As children in the '90s, my family had a lot of time on our hands after our 1 p.m. Thanksgiving dinner. One year, we decided to watch the entire Star Wars trilogy while we digested. We did the same the following year, and the one after that. Before we knew it, our friends and the friends of my siblings started spending all Thanksgiving evening in my parents' basement watching the films. As time went on, people married, more films were made, but we are still there, en masse, watching as many of the films as we can, in front of a roaring fire, on borrowed chairs, crowded, but content.
—Kate Baumgardt, Palmerton, Pa.
Our family Thanksgiving tradition is a singalong to Arlo Guthrie's "Alice's Restaurant," in "four-part harmony and with feelin'."
—Maureen Buri, Cincinnati
The Thanksgiving Day Test
Not every family gathers on Thanksgiving with pencils and paper, ready and anxious, even, for the annual Thanksgiving Day TEST! Some years ago, just before Thanksgiving, Reader's Digest had a geography quiz in their magazine. I took it and failed so miserably, I was shocked! Misery loves company so I printed it out and made everyone in my family take it to see if I was the only one miserable in my ignorance! From that day forward, we have a test every single year. We pass the responsibility around the family and the topics have ranged from politics (usually good in an election year) to the state of Washington, to Central Asia topics as varied as our family. The only prize for having the most correct answers, bragging rights for an entire year! Oh ... and Aunt Bonnie's french fried sweet potatoes, another tradition, most likely only in our family.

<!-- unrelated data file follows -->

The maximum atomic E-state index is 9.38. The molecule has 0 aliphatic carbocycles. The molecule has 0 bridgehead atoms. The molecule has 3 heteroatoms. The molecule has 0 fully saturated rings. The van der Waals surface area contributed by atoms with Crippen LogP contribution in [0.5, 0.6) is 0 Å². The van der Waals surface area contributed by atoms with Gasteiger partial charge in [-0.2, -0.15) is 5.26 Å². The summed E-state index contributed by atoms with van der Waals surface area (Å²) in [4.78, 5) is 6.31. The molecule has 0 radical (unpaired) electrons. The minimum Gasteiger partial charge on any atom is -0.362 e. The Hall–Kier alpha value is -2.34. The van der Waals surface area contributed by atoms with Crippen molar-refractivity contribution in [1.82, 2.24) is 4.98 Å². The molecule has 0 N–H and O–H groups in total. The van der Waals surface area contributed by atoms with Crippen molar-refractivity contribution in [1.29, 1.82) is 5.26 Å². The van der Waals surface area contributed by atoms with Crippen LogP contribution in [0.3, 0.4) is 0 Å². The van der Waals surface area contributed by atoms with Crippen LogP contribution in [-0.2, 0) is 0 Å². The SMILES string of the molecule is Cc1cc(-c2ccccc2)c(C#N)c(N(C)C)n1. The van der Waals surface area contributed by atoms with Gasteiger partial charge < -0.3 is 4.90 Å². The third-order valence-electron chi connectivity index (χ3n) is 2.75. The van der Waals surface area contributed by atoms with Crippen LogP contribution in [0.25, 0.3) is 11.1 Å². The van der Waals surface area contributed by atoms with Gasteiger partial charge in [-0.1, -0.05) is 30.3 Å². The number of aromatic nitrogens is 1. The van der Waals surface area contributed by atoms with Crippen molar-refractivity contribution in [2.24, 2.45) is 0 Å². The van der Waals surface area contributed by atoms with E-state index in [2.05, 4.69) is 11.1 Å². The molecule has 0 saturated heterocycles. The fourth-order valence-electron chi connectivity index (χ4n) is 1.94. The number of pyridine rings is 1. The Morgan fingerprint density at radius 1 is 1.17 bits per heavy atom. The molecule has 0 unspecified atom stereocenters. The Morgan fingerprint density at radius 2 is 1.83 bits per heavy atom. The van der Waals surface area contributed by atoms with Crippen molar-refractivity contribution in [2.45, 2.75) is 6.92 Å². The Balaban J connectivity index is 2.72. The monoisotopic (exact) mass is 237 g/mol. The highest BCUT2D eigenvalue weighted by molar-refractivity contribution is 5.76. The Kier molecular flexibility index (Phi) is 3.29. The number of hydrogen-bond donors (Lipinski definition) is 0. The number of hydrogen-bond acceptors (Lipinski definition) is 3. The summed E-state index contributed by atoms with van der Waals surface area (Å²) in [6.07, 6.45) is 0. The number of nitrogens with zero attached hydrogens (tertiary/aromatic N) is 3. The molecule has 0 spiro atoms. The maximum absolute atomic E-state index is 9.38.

I know it sounds a little crazy, but one of my family's Thanksgiving traditions is a pinata.
Pinatas have nothing to do with Thanksgiving, of course. But one year, we had such a great time at our daughter's birthday party we forgot about the pinata. It sat in our dining room, neglected, for months, and then, on a whim, I took it with us to my cousin's house for Thanksgiving.
The little kids had a wonderful time whacking at the pinata that hung from the old mango tree. The pinata was filled with toys, and everybody — kids and adults — got involved playing with the yo-yos, parachute men and other small games.
What a wonderful way to add to our tradition — and to get outside after our delicious turkey dinner, and move around, and to enjoy and be thankful for our beautiful children and their joy and laughter.
I decided then and there to bring a pinata to Thanksgiving dinner each year.
—Leslie Lang, Hilo, Hawaii
The Grapes Of Wrath